At Heron we take both mission return and financial return into consideration in all our investments, which poses some challenges. Data measuring social return is neither standardized nor commonly collected in the way financial return is for most enterprises. Collecting and tracking this data is complicated and expensive in current practice, and there are few “comparable” data sets for many enterprise types.
Recognizing a growing need for better market and enterprise level data as well as for real time, responsive, uncensored data on impact, the F.B. Heron Foundation hosted a retreat on the “Power of Information” in July 2013, which brought together a select group of leaders in foundation, government and business, focused on information and technology. The retreat was conceived as a way to explore the innovative information tools available today, and how these tools could be used by foundations, investors, and enterprises—for-profit or nonprofit—to surface data capable of informing decision making and ideally improving social and financial outcomes, helping us and others invest successfully with integrity and rigor. We continue looking for some common and relatively simple ways to measure and improve two things: 1) enterprises’ social and financial performance over time and 2) enterprises’ social and financial impact on society, also over time.
This enterprise-level data offers us an “investor’s eye view” into an individual organization’s performance, and a broader view into an industry peer group’s financial and economic activity. To this end, we looked for help in answering the following questions over the course of the retreat:
From Amanda Kahlow of 6Sense Insights, we learned that raw data may be key to developing intel, if we had better access to it, and that we need to strive to make that happen. We learned that transaction data and sentiment are different animals, we need to layer qualitative and quantitative data with the meta-data framework.
We learned from Liz Luckett of Pershing Square Foundation that we need to not get lost in Big Data. That small data can present meaningful steps forward, and that from small data we can begin to create a baseline, from which impact can be measured. That maintaining mission control, in an enterprise way, has to be contemplated at the outset. We can’t wait until we exit an enterprise to address those concerns.
We learned from Sarah Zampardo of Applied Predictive Technologies that for the impact we seek, perhaps we need to marry some of the technologies in the room, to build a model that allows us to look at the behavior of enterprises, three months, six months, nine months, in advance of staffing up with jobs, and then we need to look at who they hire? What was the longitudinal effect of success at that enterprise? For us at Heron, that might be an interesting model. Sarah also really drove home for us that correlation cannot and should not be conflated with causation, and offered insights on how to use experimentation instead within real-world constraints and considerations.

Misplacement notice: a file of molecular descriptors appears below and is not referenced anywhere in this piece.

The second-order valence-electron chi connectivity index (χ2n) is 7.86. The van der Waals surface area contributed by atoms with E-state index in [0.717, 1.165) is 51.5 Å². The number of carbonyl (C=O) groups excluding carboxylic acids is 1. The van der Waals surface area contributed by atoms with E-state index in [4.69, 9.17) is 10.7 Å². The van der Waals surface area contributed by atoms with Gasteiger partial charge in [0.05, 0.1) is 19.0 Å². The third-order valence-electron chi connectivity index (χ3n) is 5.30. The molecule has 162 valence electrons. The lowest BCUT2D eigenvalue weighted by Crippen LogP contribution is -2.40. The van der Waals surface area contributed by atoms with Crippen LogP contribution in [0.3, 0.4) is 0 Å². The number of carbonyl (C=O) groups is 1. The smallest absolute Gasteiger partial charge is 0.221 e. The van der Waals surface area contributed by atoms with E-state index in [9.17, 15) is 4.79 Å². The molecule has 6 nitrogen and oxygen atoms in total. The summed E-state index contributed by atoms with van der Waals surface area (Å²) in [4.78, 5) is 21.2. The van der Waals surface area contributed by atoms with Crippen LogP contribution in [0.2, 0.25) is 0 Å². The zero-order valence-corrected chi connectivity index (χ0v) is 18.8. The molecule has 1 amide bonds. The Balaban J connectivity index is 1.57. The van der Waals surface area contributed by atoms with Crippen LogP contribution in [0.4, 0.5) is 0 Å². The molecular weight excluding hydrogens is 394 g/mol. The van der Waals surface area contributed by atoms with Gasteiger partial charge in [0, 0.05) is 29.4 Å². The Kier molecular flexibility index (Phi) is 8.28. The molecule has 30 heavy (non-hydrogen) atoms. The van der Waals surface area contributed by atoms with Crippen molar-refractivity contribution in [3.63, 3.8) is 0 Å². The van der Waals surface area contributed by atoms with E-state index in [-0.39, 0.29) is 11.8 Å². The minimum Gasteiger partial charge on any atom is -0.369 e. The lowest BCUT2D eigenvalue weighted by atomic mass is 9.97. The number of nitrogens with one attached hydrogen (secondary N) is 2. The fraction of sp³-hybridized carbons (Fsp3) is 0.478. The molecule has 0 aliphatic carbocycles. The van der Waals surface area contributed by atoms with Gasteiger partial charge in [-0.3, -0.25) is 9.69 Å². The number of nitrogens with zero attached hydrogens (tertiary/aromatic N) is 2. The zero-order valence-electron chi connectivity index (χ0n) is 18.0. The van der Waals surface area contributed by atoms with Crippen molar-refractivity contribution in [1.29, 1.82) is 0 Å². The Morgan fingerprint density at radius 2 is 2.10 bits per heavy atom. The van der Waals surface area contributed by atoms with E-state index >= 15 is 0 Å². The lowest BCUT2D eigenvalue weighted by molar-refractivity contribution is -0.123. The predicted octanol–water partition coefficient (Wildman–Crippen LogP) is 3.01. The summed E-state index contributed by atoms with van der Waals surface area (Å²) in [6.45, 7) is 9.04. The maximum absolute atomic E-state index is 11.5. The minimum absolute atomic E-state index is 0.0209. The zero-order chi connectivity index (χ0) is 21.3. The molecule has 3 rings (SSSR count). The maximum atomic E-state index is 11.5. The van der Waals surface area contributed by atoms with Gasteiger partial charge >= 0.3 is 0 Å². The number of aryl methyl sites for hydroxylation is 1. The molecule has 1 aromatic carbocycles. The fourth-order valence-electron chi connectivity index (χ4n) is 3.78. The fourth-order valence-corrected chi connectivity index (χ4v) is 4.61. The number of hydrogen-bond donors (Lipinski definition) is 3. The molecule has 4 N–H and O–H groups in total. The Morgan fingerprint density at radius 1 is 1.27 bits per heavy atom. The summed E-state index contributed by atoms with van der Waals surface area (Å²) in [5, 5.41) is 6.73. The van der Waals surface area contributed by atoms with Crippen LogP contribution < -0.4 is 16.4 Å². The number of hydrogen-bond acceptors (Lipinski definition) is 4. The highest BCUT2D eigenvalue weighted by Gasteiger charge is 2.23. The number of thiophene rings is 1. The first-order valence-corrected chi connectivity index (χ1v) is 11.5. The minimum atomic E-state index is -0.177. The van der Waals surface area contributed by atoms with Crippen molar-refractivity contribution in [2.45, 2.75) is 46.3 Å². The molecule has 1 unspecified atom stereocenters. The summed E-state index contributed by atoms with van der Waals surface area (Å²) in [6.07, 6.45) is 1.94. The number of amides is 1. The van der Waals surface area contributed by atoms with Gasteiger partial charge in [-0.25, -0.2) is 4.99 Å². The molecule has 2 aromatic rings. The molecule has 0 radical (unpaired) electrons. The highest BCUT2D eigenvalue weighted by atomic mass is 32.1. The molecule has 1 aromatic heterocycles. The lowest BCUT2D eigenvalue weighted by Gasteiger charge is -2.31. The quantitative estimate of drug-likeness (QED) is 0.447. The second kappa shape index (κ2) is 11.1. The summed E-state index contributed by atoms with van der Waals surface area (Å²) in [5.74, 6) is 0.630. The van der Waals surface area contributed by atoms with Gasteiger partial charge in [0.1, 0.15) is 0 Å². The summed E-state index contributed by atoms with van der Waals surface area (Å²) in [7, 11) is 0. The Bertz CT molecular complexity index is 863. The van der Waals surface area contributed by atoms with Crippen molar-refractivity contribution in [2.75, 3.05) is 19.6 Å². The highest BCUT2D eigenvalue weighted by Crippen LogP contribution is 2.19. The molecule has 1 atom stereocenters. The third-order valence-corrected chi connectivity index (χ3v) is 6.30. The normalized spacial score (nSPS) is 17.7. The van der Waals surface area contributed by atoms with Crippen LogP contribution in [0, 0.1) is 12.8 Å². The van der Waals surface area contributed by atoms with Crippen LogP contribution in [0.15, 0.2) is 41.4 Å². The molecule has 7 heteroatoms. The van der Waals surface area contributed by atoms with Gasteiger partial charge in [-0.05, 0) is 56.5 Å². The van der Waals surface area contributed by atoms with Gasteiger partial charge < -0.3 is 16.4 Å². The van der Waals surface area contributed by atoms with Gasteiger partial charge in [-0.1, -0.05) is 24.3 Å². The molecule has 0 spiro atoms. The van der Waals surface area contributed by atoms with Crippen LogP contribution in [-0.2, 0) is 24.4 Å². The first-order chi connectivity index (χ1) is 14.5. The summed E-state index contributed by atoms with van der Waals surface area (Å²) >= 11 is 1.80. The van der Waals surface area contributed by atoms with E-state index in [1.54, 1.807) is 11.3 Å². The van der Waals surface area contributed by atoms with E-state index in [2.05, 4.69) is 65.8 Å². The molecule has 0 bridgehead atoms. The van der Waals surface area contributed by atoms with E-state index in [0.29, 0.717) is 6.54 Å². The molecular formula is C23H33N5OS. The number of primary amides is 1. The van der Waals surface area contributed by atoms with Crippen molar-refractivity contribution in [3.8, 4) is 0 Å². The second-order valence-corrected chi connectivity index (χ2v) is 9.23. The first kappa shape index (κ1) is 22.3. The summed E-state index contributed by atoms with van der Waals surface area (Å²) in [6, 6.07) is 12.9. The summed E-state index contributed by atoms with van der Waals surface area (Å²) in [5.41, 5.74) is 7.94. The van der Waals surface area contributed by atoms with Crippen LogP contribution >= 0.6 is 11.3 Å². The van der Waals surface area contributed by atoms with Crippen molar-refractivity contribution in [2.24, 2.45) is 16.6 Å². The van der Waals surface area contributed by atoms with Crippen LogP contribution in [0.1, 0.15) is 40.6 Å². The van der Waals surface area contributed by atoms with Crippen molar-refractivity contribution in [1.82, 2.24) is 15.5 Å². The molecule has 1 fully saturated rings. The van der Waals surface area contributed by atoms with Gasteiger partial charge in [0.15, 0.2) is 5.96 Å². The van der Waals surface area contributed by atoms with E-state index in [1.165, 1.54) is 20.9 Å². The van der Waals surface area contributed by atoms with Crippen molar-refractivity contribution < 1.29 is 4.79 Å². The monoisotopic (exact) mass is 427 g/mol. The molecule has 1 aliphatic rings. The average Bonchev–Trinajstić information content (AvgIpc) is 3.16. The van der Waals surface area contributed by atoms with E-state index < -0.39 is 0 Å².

We learned from David Henderson that we cannot and should not separate impact value from enterprise value. We need to use a carefully contemplated utility framework to decide how we value data points, and to be thoughtful about perverse incentives and negative unintended consequences of our decisions. In other words, we can’t take action from data alone; rather we need to take actioninformed by data, properly contextualized.
Elizabeth Dreicer of Kuity affirmed for us that we need to use data to inform an optimized perspective of what the best thing to do is for the social circumstances we face. We learned from Mauricio Lim Miller that we need experts to stop visiting advice on beneficiaries and from David Rabjohns that really all good social data exists in forums, anyway. We learned from Richard Ling ways that for-profit data analysis can be adapted for nonprofit fundraising.
Catherine Havasi of Luminoso, Bill Wilkie of Stori, and David Rabjohns of MotiveQuest helped us understand that the social age has really democratized information, across the planet and across socio-economic strata. We need to move beyond sentiment and really zero in on what drives people to action, and really understand what makes meaning for people. Data needs people to move it to action, and we need people who want to be a part of our poverty-alleviation tribe.
Diego May of Junar, Raphael Majma from the White House Office of Science and Technology and Jason Payne of Palantir rounded it out for us under the expert guidance of NYU’s Paul Light, with a great discussion on the importance of opening and analyzing disparate data, and how to do it in ways that protects personal privacy and prevents illicit or exploitational use.
We will continue to learn and share knowledge and perspectives to provide new thinking on how we might achieve our aims—starting by sharing the Power of Information videos. We hope you find them as helpful as we did, and look forward to learning more.
Read more reflections from Heronites on aspects of our work and many of the reasons we do it.